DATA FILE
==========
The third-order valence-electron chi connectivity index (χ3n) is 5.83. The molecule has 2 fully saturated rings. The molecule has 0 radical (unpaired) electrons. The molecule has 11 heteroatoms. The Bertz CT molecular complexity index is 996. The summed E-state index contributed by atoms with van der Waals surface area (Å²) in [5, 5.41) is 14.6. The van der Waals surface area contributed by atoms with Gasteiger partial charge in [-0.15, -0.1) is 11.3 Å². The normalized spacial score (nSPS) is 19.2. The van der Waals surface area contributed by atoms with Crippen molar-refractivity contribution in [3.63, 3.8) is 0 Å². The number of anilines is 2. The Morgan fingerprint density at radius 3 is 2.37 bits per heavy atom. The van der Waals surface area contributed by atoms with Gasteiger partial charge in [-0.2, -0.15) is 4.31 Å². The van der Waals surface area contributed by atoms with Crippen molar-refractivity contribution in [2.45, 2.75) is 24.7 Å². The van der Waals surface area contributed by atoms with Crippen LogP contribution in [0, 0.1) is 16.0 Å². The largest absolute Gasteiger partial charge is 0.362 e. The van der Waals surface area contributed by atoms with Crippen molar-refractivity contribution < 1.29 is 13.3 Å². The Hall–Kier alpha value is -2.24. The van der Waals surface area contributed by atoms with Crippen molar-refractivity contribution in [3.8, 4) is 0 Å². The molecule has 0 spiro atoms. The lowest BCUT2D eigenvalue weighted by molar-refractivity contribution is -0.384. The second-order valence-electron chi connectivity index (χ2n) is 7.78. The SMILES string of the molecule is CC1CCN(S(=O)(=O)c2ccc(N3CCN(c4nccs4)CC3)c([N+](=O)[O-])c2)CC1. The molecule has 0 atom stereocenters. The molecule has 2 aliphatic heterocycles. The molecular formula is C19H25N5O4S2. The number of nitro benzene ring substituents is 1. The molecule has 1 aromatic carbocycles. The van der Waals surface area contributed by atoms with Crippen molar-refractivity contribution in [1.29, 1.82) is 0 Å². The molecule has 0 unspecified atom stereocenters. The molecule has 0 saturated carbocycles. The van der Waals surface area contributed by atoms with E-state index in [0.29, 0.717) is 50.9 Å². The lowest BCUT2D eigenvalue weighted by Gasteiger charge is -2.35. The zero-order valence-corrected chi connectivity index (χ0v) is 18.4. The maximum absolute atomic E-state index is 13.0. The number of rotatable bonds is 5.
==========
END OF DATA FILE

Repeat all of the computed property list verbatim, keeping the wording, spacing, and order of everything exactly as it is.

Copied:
The third-order valence-electron chi connectivity index (χ3n) is 5.83. The molecule has 2 fully saturated rings. The molecule has 0 radical (unpaired) electrons. The molecule has 11 heteroatoms. The Bertz CT molecular complexity index is 996. The summed E-state index contributed by atoms with van der Waals surface area (Å²) in [5, 5.41) is 14.6. The van der Waals surface area contributed by atoms with Gasteiger partial charge in [-0.15, -0.1) is 11.3 Å². The normalized spacial score (nSPS) is 19.2. The van der Waals surface area contributed by atoms with Crippen molar-refractivity contribution in [3.63, 3.8) is 0 Å². The number of anilines is 2. The Morgan fingerprint density at radius 3 is 2.37 bits per heavy atom. The van der Waals surface area contributed by atoms with Gasteiger partial charge in [-0.2, -0.15) is 4.31 Å². The van der Waals surface area contributed by atoms with Crippen molar-refractivity contribution in [2.45, 2.75) is 24.7 Å². The van der Waals surface area contributed by atoms with Crippen LogP contribution in [0, 0.1) is 16.0 Å². The largest absolute Gasteiger partial charge is 0.362 e. The van der Waals surface area contributed by atoms with Crippen molar-refractivity contribution < 1.29 is 13.3 Å². The Hall–Kier alpha value is -2.24. The van der Waals surface area contributed by atoms with Crippen molar-refractivity contribution in [3.8, 4) is 0 Å². The molecule has 0 spiro atoms. The lowest BCUT2D eigenvalue weighted by molar-refractivity contribution is -0.384. The second-order valence-electron chi connectivity index (χ2n) is 7.78. The SMILES string of the molecule is CC1CCN(S(=O)(=O)c2ccc(N3CCN(c4nccs4)CC3)c([N+](=O)[O-])c2)CC1. The molecule has 0 atom stereocenters. The molecule has 2 aliphatic heterocycles. The molecular formula is C19H25N5O4S2. The number of nitro benzene ring substituents is 1. The molecule has 1 aromatic carbocycles. The van der Waals surface area contributed by atoms with Crippen molar-refractivity contribution in [1.29, 1.82) is 0 Å². The molecule has 0 unspecified atom stereocenters. The molecule has 0 saturated carbocycles. The van der Waals surface area contributed by atoms with E-state index in [0.29, 0.717) is 50.9 Å². The lowest BCUT2D eigenvalue weighted by Gasteiger charge is -2.35. The zero-order valence-corrected chi connectivity index (χ0v) is 18.4. The maximum absolute atomic E-state index is 13.0. The number of rotatable bonds is 5.